Ernest & Celestine“: The definite contender of the group, this comes from the directors of the excellent “A Town Called Panic,” and follows the friendship between a bear and a mouse. The film won raves at Cannes in 2012, and GKids have given it a new dub featuring Forest Whitaker and Mackenzie Foy as the leads, with Lauren Bacall, Paul Giamatti and Nick Offerman among the cast. It ticks an old-school animation box that contrasts nicely with the more high-tech fare, and we think this has a very good chance of making the final five.

So those are the outliers. But what about the studio contenders that are more plausible than the likes of “The Smurfs 2?” We’re left with six: two from Disney and/or Pixar, one from DreamWorks, one from Fox, one from Universal and one from Sony. Sony and Universal’s films are both sequels, in ‘Cloudy With Chance Of Meatballs 2” and “Despicable Me 2.” The former is more attention grabbing with its inventive character designs, the latter was a bigger hit (one of the biggest in the genre, as it happens), but neither franchise got a nod the first time around, and it’s unlikely to change here.

Fox’s “Epic,” while mildly disappointing at the box office, at least looked fairly striking. But Blue Sky Studios have never fared especially well with the category (they have a sole nomination, for “Ice Age” in 2003), and the broad action-adventure tone of the film may not make it a favorite with voters. A much better bet is DreamWorks’ “The Croods.” While not the studio’s finest hour, there was enough impressive animation in the film (and of course, likely campaigning power from the company) that we should seem them bouncing back after missing out on a nomination last year.

And then there’s Disney. Pixar’s “Monster University” might have been mildly disappointing by their standards, but they’ve traditionally dominated the category. That “Cars 2” is their sole movie since the inception of the category to miss out might give some pause, but this was certainly better regarded than that was, so barring a real shock it should be a nominee. But the Mouse House’s best chance at a win comes from “Frozen,” which hits theaters in a couple of weeks. Though it looked on the surface like an ice-themed level from a “Tangled” video game, the early reviews have been stellar (read ours here), and given that it’ll be the last major film to hit release, it’ll be fresh in the memory. Remarkably, Disney have never won for an in-house film (Pixar or Studio Ghibli imports having dominated), but “Frozen” might be their best bet yet. That said, “Tangled” missed out on a nomination in 2011 despite good reviews and monster box office, so maybe it’s not the home run we think it is?

And “Frozen” doesn’t have a free route to the prize, because Disney also have a movie by an absolute master of the form. And in fact, “The Wind Rises” is said to be the last film by Studio Ghibli mastermind Hayao Miyazaki, making it an immediate milestone. We found the film to be an extraordinary achievement in Venice, and the reviews are mostly stellar, so this would likely figure in even if its director wasn’t retiring. But the idea of honoring Miyazaki one last time seems almost too good to pass up.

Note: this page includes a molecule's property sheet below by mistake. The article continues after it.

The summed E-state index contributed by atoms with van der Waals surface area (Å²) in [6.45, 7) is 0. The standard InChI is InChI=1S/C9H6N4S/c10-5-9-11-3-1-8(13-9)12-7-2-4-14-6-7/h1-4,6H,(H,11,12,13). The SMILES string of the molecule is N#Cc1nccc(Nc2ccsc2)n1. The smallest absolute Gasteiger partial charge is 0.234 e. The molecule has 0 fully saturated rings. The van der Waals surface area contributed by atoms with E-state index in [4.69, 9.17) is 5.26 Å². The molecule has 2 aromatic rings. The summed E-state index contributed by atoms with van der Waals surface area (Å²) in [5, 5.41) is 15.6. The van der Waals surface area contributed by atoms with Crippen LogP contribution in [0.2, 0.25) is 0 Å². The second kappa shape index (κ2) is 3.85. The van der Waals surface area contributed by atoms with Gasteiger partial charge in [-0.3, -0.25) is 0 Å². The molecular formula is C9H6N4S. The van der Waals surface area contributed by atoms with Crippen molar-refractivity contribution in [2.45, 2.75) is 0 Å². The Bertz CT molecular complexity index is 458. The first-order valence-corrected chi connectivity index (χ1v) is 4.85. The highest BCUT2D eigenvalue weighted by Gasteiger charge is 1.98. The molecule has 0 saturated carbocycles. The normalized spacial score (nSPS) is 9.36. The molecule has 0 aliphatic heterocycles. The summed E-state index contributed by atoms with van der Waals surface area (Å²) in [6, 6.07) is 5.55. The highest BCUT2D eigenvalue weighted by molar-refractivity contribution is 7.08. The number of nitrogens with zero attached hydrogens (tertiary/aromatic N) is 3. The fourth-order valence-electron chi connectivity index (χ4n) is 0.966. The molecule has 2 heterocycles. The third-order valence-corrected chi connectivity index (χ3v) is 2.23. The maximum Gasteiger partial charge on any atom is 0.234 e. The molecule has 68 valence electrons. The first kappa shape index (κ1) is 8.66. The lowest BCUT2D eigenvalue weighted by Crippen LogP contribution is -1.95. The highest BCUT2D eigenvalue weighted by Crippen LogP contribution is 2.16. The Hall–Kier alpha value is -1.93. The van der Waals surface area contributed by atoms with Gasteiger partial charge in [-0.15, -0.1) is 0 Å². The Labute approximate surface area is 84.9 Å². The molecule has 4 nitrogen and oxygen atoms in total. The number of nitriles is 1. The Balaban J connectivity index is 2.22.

There are some roadblocks. The film is quite different from the director’s other work, less fantasy based, and more grown-up. And there’s been some controversy at home about the politics of the film (mostly misjudged, we’d argue). But perhaps most important is that Disney are distributing. Will the benefits of being able to put “Academy Award winner” in the ads when the film is released outweigh the desire to get “Frozen” the statue? It’s likely to be between the two movies, and there’ll be plenty of back and forth over the next few months.

Best Animated Feature Predictions – Tuesday November 12th

“The Croods”

“Ernest & Celestine” 


Monsters University

“The Wind Rises”

Best Animated Short Longlist

“Feral” (dir. Daniel Sousa)

“Get A Horse!” (dir. Lauren MacMullan) – Disney

“Gloria Victoria” (dir. Theodore Ushev)

“Hollow Land” (dir. Uri Kranot and Michelle Kranot)

“The Missing Scarf” (dir. Eoin Duffy)

“Mr. Hublot” (dir. Lauren Witz & Alexandre Espigares)

“Possessions” (dir. Shuhei Morita)

“Requiem For Romance” (dir. Jonathan Ng)

“Room On The Broom” (dir. Max Lang & Jan Lachauer)

“Subconscious Password” (dir. Chris Landreth)

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Eric Graf

The version of "Ernest and Celestine" that was submitted to the Academy is the French subtitled one. That shouldn't stop it though.


If the Wind Rises wins, I think the animation will be the defining factor compared to the rest, rather than the content. It seems a bit too tricky for Oscar-material to me, which I'd say needs to be a little bit clearer to interpret. I've only seen the trailer and find the subtle and sometimes not so subtle symbolism very telling and unproblematic, but the subject matter itself seems too open to interpretation, and rather problematic.


I read in Rentrak that Turbo has made 274M WW. Mega flop?


Will he, will he? I just can't wait because you know Oscars are everything.